(You can see a bust of Red
Skelton at the Emmy Academy's Hall
There are a number of other Hollywood notables in
this same (Benediction) corridor as well - although not all
of their rooms are visible from the main hallway. They include:
In the corridor just to the left (west) of Red's (the Columbarium of Memory) are three other Hollywood stars:
The trio sold 100 million records, with 46 Top 10 hits, including "The Boogie Woogie Bugle Boy" (1941), "Beat Me Daddy, Eight to the Bar" (1940), "Don't Sit Under the Apple Tree" (1942) and "Apple Blossom Time" (1941)
one of Hollywood's all-time favorite actors, won an Oscar for the 1934
comedy "It Happened One Night," but he is probably
best remembered for his role as Rhett Butler in the classic "Gone With
As a producer at M-G-M, he was responsible for such classics as "Gone With the Wind," "King Kong," "Rebecca," "Since You Went Away," "Duel in the Sun" and "The Third Man."
Selznick was married to popular actress Jennifer
(1919-2009), whose ashes are also interred in the same room.
Jennifer starred in such films as "Song of Bernadette", "Portrait of Jennie" and "Since You Went Away." She starred opposite Gregory Peck in both "Duel in the Sun" and "The Man in the Gray Flannel Suit".
In the open Sanctuary of Vespers (just before the statue of the Pieta) is crooner Russ Columbo (1908-1934), a rival of Bing Crosby in the early 30's. Benny Goodman first formed his famous orchestra (with Gene Krupa) to play for Russ Columbo.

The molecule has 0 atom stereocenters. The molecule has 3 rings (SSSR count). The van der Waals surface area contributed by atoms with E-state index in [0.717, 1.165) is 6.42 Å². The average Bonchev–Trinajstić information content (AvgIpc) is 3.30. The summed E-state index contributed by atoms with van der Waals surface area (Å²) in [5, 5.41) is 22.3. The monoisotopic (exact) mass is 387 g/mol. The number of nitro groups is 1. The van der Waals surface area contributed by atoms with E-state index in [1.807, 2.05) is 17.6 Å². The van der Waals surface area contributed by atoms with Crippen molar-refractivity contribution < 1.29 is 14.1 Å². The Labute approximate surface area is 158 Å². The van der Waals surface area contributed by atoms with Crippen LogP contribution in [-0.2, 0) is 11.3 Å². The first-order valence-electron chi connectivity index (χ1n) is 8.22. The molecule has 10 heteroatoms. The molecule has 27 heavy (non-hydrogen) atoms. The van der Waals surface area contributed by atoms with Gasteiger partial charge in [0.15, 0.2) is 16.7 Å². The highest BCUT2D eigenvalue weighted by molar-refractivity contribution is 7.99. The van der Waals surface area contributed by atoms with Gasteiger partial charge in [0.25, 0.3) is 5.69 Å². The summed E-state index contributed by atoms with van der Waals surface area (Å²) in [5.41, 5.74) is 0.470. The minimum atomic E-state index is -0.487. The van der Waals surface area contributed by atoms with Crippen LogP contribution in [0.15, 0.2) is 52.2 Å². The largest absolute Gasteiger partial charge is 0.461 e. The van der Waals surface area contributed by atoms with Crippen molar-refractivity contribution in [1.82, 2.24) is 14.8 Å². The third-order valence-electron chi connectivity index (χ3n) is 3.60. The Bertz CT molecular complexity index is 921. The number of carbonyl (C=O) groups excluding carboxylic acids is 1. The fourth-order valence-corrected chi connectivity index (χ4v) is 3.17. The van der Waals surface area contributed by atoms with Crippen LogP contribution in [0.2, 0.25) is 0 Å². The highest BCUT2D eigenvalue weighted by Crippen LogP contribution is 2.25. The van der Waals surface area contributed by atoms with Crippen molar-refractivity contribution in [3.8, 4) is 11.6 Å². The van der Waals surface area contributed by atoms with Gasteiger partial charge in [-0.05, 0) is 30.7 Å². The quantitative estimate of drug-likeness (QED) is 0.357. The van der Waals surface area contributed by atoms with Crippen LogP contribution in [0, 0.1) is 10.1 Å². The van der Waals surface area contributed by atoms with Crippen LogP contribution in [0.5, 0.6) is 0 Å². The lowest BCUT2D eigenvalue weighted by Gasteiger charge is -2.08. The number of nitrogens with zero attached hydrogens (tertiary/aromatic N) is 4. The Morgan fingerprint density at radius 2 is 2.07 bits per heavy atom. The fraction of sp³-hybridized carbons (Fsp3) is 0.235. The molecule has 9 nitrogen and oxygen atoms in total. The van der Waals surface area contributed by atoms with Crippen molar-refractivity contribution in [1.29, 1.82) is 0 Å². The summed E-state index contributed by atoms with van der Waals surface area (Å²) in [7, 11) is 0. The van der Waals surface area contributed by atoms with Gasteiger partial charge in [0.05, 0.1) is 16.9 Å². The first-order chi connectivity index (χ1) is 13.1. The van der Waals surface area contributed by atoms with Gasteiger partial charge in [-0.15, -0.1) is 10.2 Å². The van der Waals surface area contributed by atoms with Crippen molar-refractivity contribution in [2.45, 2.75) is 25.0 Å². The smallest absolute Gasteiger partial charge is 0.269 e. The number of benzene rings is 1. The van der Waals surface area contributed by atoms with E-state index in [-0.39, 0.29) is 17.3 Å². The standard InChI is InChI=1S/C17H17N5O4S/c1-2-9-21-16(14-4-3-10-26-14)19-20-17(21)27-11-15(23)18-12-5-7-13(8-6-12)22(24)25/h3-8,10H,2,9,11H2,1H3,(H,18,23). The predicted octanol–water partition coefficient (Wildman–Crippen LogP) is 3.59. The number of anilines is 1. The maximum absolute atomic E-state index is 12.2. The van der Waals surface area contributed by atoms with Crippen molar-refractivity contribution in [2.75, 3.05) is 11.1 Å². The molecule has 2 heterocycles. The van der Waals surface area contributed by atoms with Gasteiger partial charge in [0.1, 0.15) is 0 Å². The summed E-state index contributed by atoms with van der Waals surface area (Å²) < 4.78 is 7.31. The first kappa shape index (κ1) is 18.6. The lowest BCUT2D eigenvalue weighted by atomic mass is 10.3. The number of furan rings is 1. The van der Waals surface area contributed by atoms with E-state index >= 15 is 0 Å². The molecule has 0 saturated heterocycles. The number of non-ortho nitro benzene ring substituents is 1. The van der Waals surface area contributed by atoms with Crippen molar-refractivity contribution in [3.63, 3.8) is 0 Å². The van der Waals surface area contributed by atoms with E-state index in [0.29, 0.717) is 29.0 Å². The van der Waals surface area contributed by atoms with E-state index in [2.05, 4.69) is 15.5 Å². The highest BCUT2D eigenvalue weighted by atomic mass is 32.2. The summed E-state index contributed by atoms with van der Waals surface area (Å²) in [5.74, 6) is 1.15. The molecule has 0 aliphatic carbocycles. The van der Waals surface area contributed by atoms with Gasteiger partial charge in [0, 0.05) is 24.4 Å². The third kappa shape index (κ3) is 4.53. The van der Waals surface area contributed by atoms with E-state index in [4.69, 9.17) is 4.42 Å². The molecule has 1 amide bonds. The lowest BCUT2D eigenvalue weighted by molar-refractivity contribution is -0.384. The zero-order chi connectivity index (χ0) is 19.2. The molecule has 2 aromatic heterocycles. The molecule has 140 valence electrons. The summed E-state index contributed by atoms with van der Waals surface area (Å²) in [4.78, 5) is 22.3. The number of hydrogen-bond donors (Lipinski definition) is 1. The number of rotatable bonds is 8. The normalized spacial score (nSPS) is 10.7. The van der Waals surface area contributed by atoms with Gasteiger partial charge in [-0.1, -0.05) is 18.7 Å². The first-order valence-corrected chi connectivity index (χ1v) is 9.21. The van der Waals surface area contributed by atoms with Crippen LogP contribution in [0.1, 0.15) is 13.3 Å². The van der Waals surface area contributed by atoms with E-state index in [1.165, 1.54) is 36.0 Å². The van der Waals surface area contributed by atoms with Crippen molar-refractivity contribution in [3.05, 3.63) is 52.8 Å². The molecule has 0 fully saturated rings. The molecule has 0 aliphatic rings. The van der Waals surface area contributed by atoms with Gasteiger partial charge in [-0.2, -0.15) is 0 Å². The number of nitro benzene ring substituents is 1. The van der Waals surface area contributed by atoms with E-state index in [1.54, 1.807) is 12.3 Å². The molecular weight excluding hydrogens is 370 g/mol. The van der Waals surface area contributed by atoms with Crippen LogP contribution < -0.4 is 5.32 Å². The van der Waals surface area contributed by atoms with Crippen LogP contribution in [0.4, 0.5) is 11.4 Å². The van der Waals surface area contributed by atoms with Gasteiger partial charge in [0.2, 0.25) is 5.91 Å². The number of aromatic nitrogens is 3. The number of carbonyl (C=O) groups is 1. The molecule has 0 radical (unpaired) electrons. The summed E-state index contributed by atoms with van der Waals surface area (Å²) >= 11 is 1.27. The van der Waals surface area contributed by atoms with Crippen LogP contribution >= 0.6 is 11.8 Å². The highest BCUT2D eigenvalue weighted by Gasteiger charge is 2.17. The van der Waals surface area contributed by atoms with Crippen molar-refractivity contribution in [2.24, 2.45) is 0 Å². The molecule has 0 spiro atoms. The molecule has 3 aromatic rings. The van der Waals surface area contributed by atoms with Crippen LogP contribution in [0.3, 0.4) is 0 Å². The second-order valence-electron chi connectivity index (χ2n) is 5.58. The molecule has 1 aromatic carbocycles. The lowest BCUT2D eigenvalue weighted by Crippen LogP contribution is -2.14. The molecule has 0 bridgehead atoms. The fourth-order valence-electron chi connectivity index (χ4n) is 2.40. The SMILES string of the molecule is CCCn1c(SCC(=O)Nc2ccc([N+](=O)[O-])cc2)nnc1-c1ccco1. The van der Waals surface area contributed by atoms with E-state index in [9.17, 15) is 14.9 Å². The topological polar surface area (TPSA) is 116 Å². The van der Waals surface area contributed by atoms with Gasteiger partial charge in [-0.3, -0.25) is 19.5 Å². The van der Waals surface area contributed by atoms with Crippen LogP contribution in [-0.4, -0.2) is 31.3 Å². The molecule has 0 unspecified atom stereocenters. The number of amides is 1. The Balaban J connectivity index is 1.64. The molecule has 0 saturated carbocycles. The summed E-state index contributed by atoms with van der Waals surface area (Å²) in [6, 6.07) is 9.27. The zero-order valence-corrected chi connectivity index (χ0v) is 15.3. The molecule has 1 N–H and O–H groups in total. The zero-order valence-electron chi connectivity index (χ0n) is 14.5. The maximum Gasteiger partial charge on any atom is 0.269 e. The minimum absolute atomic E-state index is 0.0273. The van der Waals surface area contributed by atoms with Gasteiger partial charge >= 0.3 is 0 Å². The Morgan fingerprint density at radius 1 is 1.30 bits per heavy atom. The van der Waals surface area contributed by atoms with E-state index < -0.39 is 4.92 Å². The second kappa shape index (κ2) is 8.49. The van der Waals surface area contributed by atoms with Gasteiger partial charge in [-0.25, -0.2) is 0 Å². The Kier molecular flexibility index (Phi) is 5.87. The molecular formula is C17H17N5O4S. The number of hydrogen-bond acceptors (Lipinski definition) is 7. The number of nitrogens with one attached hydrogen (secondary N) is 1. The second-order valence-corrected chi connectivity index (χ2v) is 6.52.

He's probably best known today
for his tragic early death. He was engaged to none other than
Carole Lombard when he was accidentally
shot and killed at age 26, while looking at a friend's antique pistol.
name is mentioned in the Neil Diamond
song "Done Too Soon.") His mother was gravely
ill at the time, so they never told her of her son's accidental death.
She lived another ten years without knowing, as relatives sent her cards
and letters "from Russ." His crypt is just above eye level,
near the center of the left wall of this corridor.
Tucked away in his own family room at the far end
of the Sanctuary of Gratitude is William
the man who gave us Wrigley spearmint chewing gum. He also owned the Chicago
Cubs baseball team, as well as the island of Catalina (where the team held
their annual Spring Training for 30 years). His son Phillip Wrigley (1894-1977), who inherited the chewing
gum empire, owned the Cubs, and helped preserve the natural beauty of Catalina, is also buried here. The Wrigley
family's hilltop home on the island is still a tourist attraction.